|Gabriella M. Petrick, Ph.D.|
Dr. Petrick's book, Industrializing Taste: Food Processing and the Transformation of the American Diet, 1900-1965, forthcoming from Johns Hopkins University Press, analyzes how new food processing techniques transformed the foods available to American consumers as well as how housewives incorporated these new industrial foods into their family’s diet over the course of the last century. She is also working on a second book project entitled Sweet, Sour, Salty, Bitter: Taste in History, for the sensory history series at the University of Illinois Press.
Dr. Petrick earned her doctoral degree from the University of Delaware as a Hagley Fellow and is currently an Associate Professor of Nutrition, Food Studies, and History in the Department of Nutrition, and Food Studies at George Mason University. Her interdisciplinary research on food combines the fields of the history of technology, sensory history, environmental history and the history of science. Additionally Dr. Petrick’s training at the Culinary Institute of America, Cornell University and at several wineries in Napa and Sonoma Counties has shaped her theoretical approach to taste.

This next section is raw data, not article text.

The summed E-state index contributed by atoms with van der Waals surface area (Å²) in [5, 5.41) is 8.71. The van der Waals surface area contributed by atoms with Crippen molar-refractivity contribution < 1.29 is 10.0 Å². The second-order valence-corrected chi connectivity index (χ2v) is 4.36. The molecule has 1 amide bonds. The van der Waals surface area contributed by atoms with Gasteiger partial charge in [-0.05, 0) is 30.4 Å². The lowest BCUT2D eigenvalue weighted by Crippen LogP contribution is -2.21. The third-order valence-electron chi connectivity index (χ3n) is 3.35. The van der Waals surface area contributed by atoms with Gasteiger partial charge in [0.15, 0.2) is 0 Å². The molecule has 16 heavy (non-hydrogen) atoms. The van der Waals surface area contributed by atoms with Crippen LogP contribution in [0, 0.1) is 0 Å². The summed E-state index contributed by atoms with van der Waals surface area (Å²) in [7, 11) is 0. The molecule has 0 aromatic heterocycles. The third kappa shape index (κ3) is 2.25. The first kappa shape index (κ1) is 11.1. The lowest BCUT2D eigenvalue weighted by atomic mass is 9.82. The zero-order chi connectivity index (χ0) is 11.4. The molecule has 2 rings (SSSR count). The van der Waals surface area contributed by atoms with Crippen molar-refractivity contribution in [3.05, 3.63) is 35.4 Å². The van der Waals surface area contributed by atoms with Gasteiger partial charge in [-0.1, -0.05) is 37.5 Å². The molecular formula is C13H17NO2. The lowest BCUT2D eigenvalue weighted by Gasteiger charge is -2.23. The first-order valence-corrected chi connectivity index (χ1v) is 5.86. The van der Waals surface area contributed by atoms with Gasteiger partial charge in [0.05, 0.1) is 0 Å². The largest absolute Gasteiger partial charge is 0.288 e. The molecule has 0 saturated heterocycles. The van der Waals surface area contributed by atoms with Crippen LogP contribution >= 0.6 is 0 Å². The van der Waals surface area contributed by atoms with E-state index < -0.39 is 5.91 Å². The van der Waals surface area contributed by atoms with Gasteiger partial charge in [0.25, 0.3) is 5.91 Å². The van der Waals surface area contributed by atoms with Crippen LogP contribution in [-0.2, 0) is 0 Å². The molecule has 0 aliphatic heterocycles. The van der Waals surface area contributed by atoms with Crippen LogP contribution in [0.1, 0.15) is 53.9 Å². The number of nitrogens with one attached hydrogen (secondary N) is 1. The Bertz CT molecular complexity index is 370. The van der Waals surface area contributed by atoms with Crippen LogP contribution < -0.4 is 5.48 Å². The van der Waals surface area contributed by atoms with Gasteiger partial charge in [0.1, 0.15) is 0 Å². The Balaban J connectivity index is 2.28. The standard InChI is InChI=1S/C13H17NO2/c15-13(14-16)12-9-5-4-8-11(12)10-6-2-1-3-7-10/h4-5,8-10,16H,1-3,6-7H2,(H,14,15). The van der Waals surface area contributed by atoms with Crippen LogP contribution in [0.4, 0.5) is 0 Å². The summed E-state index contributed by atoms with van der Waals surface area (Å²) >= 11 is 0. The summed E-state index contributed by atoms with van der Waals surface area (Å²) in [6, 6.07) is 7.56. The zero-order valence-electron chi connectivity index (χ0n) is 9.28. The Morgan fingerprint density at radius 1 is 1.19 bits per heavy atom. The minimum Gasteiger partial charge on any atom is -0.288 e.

The recipient of many awards for her scholarship, including the Hindle Postdoctoral Fellowship from the Society for the History of Technology, the W. Gabriel Carras Award for Junior Scholars from the Steinhardt School, New York University, and a National Science Foundation Grant, Petrick also publishes in the Journal of American History, Agricultural History, and History and Technology, among other journals and edited volumes.
Dr. Petrick's lecture will take place at Fordham's Dealy Hall (Room 204) on the University's Bronx (Rose Hill) campus at 441 East Fordham Road. The closest campus entrances to access Dealy Hall are just off of Webster Avenue and East Fordham Road, or at Fordham Road and Bathgate Avenue. View map for directions.
This lecture is co-sponsored by the American Studies Program, the Urban Studies Program, the History Department, the English Department, the Dean of Fordham College at Rose Hill, and the Digital Humanities Working Group.